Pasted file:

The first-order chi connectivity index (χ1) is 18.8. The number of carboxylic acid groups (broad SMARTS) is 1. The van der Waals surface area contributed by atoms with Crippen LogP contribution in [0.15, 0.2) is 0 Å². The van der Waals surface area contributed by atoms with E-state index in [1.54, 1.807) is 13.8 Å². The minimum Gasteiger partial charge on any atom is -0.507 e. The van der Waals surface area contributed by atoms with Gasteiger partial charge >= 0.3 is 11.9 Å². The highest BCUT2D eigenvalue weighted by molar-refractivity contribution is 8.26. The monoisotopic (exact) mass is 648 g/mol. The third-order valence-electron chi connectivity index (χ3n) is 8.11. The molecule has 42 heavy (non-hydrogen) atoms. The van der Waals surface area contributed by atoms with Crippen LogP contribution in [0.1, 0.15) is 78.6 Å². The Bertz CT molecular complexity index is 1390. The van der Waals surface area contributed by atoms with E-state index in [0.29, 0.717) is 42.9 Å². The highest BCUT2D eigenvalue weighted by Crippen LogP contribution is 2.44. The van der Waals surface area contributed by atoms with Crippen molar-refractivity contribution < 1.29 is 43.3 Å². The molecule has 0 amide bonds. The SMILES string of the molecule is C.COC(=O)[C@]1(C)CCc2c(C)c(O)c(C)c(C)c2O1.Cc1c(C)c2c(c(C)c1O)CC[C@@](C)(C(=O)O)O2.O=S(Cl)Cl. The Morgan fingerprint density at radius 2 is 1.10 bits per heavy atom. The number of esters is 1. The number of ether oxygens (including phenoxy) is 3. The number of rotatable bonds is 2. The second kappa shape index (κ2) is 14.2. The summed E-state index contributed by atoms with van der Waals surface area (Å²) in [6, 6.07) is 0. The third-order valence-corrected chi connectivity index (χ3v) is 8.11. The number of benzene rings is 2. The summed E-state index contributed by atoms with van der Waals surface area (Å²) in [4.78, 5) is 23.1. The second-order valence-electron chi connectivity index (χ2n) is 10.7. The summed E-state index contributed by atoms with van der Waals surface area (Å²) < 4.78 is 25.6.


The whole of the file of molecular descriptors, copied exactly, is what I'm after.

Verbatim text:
The first-order chi connectivity index (χ1) is 18.8. The number of carboxylic acid groups (broad SMARTS) is 1. The van der Waals surface area contributed by atoms with Crippen LogP contribution in [0.15, 0.2) is 0 Å². The van der Waals surface area contributed by atoms with E-state index in [1.54, 1.807) is 13.8 Å². The minimum Gasteiger partial charge on any atom is -0.507 e. The van der Waals surface area contributed by atoms with Gasteiger partial charge >= 0.3 is 11.9 Å². The highest BCUT2D eigenvalue weighted by molar-refractivity contribution is 8.26. The monoisotopic (exact) mass is 648 g/mol. The third-order valence-electron chi connectivity index (χ3n) is 8.11. The molecule has 42 heavy (non-hydrogen) atoms. The van der Waals surface area contributed by atoms with Crippen LogP contribution in [0.1, 0.15) is 78.6 Å². The Bertz CT molecular complexity index is 1390. The van der Waals surface area contributed by atoms with E-state index in [0.29, 0.717) is 42.9 Å². The highest BCUT2D eigenvalue weighted by Crippen LogP contribution is 2.44. The van der Waals surface area contributed by atoms with Crippen molar-refractivity contribution < 1.29 is 43.3 Å². The molecule has 0 amide bonds. The SMILES string of the molecule is C.COC(=O)[C@]1(C)CCc2c(C)c(O)c(C)c(C)c2O1.Cc1c(C)c2c(c(C)c1O)CC[C@@](C)(C(=O)O)O2.O=S(Cl)Cl. The Morgan fingerprint density at radius 2 is 1.10 bits per heavy atom. The number of esters is 1. The number of ether oxygens (including phenoxy) is 3. The number of rotatable bonds is 2. The second kappa shape index (κ2) is 14.2. The summed E-state index contributed by atoms with van der Waals surface area (Å²) in [6, 6.07) is 0. The third-order valence-corrected chi connectivity index (χ3v) is 8.11. The number of benzene rings is 2. The summed E-state index contributed by atoms with van der Waals surface area (Å²) in [4.78, 5) is 23.1. The second-order valence-electron chi connectivity index (χ2n) is 10.7. The summed E-state index contributed by atoms with van der Waals surface area (Å²) < 4.78 is 25.6.